Autonomous vehicles are utilizing and capturing location-based data, which can be analyzed to identify behaviors like vehicle movement, speed, average drive times or even proximity to other objects, like other vehicles and retail stores, which in return can benefit the consumer.
Location-based data offers consumers and businesses the potential to reveal a great deal of information. Retailers are already leveraging data generated by cars to inform their site selection decisions, and the public sector is using the data for civic improvement and planning projects.
Consumers are also benefiting from the data by being able to route their cars to avoid traffic jams, or reduce their insurance deductibles for their good driving behavior. But the most notable perk from location-based data may also be used to uncover abnormalities in behaviors, which could be used to detect and limit actions taken by hackers.
For example, when a hazard symbol flashes on your dashboard, the data your car generates is telling the system that there is a problem — maybe your tire pressure is low, you need an oil change or there’s a door that has not been completely closed. Your vehicle knows how it should operate; if the data suggests it’s not running as it should, you’re immediately alerted with the hazard light.
Theoretically, the same type of real-time alert infrastructure could help resolve cybersecurity threats and more traditional thefts, which could lead to new or expanded offerings by vehicle monitoring companies like OnStar, UConnect, Blue Link, Ford Synch, etc. If drivers allow these organizations or safety officials to monitor their vehicle’s location and have a complete view of typical driving behaviors, officials can be alerted immediately to any behaviors that may stray from expectations — and shut down the vehicle in an emergency situation.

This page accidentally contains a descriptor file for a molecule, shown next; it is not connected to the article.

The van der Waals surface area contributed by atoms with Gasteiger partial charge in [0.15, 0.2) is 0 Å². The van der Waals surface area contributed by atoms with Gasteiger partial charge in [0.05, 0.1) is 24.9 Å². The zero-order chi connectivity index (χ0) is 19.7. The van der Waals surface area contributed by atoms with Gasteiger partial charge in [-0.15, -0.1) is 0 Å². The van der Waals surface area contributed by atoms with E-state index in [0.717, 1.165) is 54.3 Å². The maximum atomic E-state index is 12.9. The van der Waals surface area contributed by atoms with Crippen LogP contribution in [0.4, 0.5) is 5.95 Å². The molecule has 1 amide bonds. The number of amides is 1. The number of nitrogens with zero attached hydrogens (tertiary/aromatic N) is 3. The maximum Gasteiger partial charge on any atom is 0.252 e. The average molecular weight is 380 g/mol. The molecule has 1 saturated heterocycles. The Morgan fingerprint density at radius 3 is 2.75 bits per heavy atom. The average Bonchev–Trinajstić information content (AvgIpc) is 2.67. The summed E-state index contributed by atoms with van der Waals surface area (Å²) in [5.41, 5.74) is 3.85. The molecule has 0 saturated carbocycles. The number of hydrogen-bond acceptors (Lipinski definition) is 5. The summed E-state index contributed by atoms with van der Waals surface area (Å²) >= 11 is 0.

So if an autonomous vehicle is speeding through a residential neighborhood, creeping to a halt on a major interstate or not slowing down as it approaches a red light, officials may be able to override the computerized system, and a potential hacker, to restore the vehicle to a safe-driving state. Alternately, if it is determined that the vehicle is being driven without authorization, the same systems can be used to potentially keep the driver trapped until law enforcement arrive.
By leveraging the existing infrastructures that are in place, automakers can potentially turn up a notch their location-based infrastructure and internal diagnostics — while potentially addressing the cybersecurity and vehicle theft problems.
The future of driverless vehicles
No one has the answer to solving this potentially multi-billion dollar crisis automakers are facing, but I believe an answer might be uncovered by leveraging the location-based infrastructure that is already in place. We live in a world where technology is growing at rapid speeds, and most companies don’t have the time or money to reinvent the wheel every time something new is introduced in the market.
Automakers already have the infrastructure in place for capturing and using location-based data, and they’ve been able to monetize those capabilities with industries that benefit from that data. But the same could apply for the safety of their customers.
Solutions and insights generated from location-based data has moved beyond the nice-to-have — it’s a need-to-have to keep drivers safe when they’re behind the wheel of an autonomous vehicle.
Featured Image: Bryce Durbin/TechCrunch